We think we know Narnia. Lots of talking animals and something to do with a sailing ship with a cool name. But that's the Hollywood version. The original series is way darker and meaningful than that, even for an atheist. Here, Lizzi Hawkins from The Writing Squad, explains why ...
"Of all the questions surrounding reading and
writing, one that I find most difficult to answer is when I’m asked what my
favourite book is – there are too many good books, and it seems almost
impossible to settle on one. So perhaps it’s fair that instead of choosing one
book for this piece, I’ve managed, purely accidentally, to choose seven. We’ve
all probably seen, or maybe read, ‘The Lion, The Witch, and The Wardrobe’, but
there’s so much more to the Narnia series than that single story, excellent as
it is. Last summer, I reread the entire series, made up of seven short books,
of which ‘The Lion, The Witch, and The Wardrobe’ is, in fact, the second, and
was reminded how formative these stories had been for me. Sometimes myths,
sometimes more like fairy tales, often just excellent adventures, these stories
are a beautiful exercise in world-building.
My favourites (at the moment at least) are ‘The
Magician’s Nephew’, the very first story, where we see the creation of Narnia,
and learn how the magical wardrobe came to be, and ‘The Silver Chair’, where we
re-enter Narnia at a much darker time in its future to rescue a lost prince.
These two, along with ‘The Horse and his Boy’, one of the more frightening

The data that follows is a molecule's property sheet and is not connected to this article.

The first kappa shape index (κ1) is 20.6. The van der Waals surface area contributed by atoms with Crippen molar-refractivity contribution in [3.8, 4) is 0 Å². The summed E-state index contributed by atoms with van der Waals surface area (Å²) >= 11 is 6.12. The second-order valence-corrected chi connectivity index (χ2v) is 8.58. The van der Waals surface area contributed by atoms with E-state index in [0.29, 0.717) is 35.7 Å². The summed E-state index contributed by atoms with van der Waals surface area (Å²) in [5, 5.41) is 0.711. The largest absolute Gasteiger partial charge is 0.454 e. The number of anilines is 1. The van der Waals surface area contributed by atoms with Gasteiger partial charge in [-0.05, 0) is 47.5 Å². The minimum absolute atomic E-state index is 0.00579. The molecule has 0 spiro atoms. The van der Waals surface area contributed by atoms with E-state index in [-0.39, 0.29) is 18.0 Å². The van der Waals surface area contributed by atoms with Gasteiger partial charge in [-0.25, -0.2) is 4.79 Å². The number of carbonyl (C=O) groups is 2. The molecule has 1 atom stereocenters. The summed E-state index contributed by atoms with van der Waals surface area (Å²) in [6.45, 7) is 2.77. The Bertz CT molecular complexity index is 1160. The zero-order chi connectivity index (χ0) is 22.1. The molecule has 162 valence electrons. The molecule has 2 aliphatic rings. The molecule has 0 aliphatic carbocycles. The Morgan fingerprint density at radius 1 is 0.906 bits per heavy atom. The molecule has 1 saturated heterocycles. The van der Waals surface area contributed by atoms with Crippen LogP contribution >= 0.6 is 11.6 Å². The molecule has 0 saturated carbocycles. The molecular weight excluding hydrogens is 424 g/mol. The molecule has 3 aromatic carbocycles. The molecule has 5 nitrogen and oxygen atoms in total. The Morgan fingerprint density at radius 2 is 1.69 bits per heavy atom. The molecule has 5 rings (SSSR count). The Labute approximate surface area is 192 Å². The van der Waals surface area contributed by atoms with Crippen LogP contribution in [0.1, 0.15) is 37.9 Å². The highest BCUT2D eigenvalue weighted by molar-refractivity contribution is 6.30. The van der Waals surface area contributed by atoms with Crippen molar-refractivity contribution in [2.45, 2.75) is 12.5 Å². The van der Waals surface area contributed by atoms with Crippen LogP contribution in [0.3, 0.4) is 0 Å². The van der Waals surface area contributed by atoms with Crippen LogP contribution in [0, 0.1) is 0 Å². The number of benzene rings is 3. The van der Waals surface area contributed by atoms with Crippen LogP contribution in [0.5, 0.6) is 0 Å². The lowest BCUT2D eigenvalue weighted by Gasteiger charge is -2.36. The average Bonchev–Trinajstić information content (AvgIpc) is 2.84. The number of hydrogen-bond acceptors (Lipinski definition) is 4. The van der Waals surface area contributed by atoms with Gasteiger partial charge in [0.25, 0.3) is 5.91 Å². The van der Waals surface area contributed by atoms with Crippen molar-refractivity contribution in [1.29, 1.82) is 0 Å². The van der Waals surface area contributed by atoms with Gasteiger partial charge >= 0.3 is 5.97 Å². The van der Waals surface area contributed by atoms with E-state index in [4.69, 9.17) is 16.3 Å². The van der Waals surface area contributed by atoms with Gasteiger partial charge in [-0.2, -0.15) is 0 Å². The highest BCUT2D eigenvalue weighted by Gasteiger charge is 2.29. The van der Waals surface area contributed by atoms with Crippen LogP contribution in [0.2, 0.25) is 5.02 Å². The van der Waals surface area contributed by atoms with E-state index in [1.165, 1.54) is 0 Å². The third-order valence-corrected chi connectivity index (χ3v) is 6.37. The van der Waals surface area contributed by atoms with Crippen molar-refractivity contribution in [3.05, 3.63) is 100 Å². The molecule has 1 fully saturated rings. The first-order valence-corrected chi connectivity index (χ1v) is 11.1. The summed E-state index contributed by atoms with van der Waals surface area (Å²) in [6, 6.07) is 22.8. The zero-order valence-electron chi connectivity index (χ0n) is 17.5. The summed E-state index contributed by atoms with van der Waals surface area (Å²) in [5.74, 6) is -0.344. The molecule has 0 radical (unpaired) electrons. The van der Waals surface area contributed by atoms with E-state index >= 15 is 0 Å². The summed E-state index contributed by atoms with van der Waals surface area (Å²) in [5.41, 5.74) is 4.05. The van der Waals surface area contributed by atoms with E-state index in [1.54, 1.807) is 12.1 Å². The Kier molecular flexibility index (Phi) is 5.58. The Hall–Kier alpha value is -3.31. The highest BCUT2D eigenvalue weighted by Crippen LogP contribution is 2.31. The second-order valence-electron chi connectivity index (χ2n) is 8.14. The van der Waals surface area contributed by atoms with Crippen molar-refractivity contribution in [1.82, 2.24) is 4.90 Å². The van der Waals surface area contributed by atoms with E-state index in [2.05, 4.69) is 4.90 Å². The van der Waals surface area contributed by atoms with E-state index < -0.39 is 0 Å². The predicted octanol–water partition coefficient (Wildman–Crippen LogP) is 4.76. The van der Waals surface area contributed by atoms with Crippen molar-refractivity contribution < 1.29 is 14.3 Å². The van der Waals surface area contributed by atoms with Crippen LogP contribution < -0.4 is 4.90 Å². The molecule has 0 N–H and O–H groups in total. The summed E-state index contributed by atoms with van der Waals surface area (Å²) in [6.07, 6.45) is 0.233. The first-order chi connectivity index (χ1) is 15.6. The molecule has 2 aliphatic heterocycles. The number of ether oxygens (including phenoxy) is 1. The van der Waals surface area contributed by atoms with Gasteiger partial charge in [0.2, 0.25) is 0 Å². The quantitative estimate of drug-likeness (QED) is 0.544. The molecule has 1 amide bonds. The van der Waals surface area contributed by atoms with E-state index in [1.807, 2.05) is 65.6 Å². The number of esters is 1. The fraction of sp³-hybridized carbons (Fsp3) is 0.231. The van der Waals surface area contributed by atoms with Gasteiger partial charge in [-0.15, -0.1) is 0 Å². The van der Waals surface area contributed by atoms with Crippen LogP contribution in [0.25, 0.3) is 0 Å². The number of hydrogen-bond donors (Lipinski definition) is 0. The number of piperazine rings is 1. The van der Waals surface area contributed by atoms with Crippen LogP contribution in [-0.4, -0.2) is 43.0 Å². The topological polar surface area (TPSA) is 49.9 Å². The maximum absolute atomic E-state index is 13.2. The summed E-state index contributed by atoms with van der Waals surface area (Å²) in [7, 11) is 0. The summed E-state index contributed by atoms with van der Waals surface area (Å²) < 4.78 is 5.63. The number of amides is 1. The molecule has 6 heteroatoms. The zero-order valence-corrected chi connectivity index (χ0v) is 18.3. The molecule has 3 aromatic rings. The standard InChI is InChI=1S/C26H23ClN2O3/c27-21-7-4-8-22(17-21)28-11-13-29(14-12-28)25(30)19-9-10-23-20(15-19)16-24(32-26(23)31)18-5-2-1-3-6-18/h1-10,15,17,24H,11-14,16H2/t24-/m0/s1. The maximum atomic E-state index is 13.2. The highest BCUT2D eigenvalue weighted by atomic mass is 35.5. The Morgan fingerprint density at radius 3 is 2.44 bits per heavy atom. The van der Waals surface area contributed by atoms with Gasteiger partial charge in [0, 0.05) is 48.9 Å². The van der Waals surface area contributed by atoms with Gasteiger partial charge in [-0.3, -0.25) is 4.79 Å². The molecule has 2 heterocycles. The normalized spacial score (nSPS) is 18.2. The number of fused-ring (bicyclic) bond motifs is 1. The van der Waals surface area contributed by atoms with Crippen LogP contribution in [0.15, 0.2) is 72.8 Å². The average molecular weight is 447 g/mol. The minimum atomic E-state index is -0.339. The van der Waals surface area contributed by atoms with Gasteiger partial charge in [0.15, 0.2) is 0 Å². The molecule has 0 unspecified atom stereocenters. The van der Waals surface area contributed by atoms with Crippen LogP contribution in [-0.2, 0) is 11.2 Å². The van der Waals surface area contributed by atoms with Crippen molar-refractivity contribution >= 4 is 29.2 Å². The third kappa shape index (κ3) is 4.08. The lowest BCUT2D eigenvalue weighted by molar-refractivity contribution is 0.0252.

books, set in the desert south of Narnia, and ‘The Last Battle’, the final
story, are the ones that inevitably never make it to the big screen, but which
remain really special to me, for their captivating storylines, and their
moving, often unexpected morals. They are the heavier books of the series,
carrying a biblical profundity that was unlike anything else I read as a child.
Reading them again as an older person, the
religious connotations are much more clear to me – I understand now that C.S.
Lewis wrote the collection of stories with the intention of introducing
children to Christianity in a more appealing format. Despite being an atheist
though, I relish the presence of these biblical undertones – they open the door
for Lewis to mine some of the most ancient and powerful tropes in storytelling:
death and resurrection, sacrifice, pilgrimage, return from the wilderness, the
battle between good and evil, sometimes for an individual, sometimes for the
whole of his magical world. I’d recommend these tales to anyone, not just
children, and not just Christians, because you can find everything in them – a
fleshed out fantasy universe to rival the best science-fiction, powerful
stories of love and revelation, delicate explanations of faith, and most
importantly storylines that refuse to let you go. I challenge anyone not to be
captivated by them."
Lizzi Hawkins is a poet from
West Yorkshire. She shares her time between her hometown of Leeds, and
the University of Cambridge, where she is studying for a degree in Engineering.
She has performed in venues across the north, most recently with Carol Ann
Duffy and Imtiaz Dharker at Ilkley Literature Festival.
Lizzi’s poems are published or
upcoming in The Rialto, The North, The Cadaverine, The Compass Magazine and
several anthologies. She is a winner of the 2017 Poetry Business New Poets
Prize and has been Commended in the Foyle Young Poets’ Award. Her pamphlet
Osteology is available from Smith Doorstop.